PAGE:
Interview with Taliban leader in Pakistan
Face-to-face with 'slight' man driven by a cause
I have spent a lot of time in Pakistan and Afghanistan since Sept. 11, 2001, but the longer I'm here, the less I seem to understand the tribal politics.
My cameraman Sat Nandlall and I were able to travel up into the tribal areas of Pakistan, to the village of Butkhela, a Taliban stronghold, about 30 minutes, I am told, from the Afghan border by horse (longer by car).
Our driver weaved his way over winding mountain roads past jingle trucks (Pakistani dump trucks with little bells on the bumpers) barrelling down from the other direction.
We had to make several stops along the way to make sure we had safe passage. This is an area rife with militants and criminals whose favourite pastime is armed robbery and kidnapping.
We stopped at one place and had tea and cookies for an hour, a Pakistani tradition. Then we got the nod to say we could visit Sufi Muhammad's home.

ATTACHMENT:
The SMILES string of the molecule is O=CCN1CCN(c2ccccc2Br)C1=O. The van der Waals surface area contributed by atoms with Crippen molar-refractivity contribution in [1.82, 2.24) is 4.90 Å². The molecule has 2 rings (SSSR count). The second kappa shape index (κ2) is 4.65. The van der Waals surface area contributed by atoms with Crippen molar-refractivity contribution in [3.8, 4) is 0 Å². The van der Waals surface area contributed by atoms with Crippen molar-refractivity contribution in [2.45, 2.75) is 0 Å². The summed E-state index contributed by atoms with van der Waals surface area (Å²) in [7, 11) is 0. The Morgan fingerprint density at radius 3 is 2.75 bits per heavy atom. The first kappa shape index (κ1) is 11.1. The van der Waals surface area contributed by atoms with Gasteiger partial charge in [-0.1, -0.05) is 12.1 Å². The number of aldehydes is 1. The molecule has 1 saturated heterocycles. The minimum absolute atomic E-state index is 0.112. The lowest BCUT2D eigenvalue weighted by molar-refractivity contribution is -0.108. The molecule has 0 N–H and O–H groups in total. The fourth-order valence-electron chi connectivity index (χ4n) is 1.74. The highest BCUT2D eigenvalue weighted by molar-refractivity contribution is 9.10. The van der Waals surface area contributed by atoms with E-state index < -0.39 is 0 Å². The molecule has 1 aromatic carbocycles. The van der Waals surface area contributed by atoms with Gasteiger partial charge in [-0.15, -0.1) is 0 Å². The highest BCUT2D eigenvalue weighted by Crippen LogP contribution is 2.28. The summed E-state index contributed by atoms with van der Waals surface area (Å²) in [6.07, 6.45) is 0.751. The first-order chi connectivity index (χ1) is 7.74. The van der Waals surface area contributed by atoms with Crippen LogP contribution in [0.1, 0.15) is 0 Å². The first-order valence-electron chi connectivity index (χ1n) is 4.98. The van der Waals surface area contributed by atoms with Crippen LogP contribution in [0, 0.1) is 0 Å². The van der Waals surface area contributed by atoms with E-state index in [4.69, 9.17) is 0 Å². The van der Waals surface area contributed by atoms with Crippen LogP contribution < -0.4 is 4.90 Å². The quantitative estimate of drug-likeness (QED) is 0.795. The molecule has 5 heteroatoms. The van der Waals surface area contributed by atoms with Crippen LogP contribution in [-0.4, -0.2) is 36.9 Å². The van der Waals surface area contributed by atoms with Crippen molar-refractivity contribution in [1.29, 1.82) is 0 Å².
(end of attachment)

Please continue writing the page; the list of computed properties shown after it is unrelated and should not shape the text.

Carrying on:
I had never seen a picture of this Taliban leader, a man some authorities call one of the more dangerous militants in the country. He had spent the past six years in prison after being captured leading more than 10,000 Taliban into Afghanistan in 2001. Most of them were killed. He and a few of his followers made it back to Pakistan, where they were arrested.
The Pakistan government recently released him from prison, a goodwill gesture to show how serious it is about cutting a peace deal with the militants. The new government figures that sending thousands of troops into the tribal belt to crush them by force didn't work, so the other option is to talk to them.
We felt pretty safe on the way up, but I was a little nervous (to say the least) when we arrived in his village. He agreed to do an interview with us, the only one he has granted since being released from prison.
First we had to dress in traditional Pakistani clothes, which are actually quite comfortable. But Muhammad's people told us when we got there he wouldn't allow us to film him. Not a great deal for a television story. We could however, record his voice.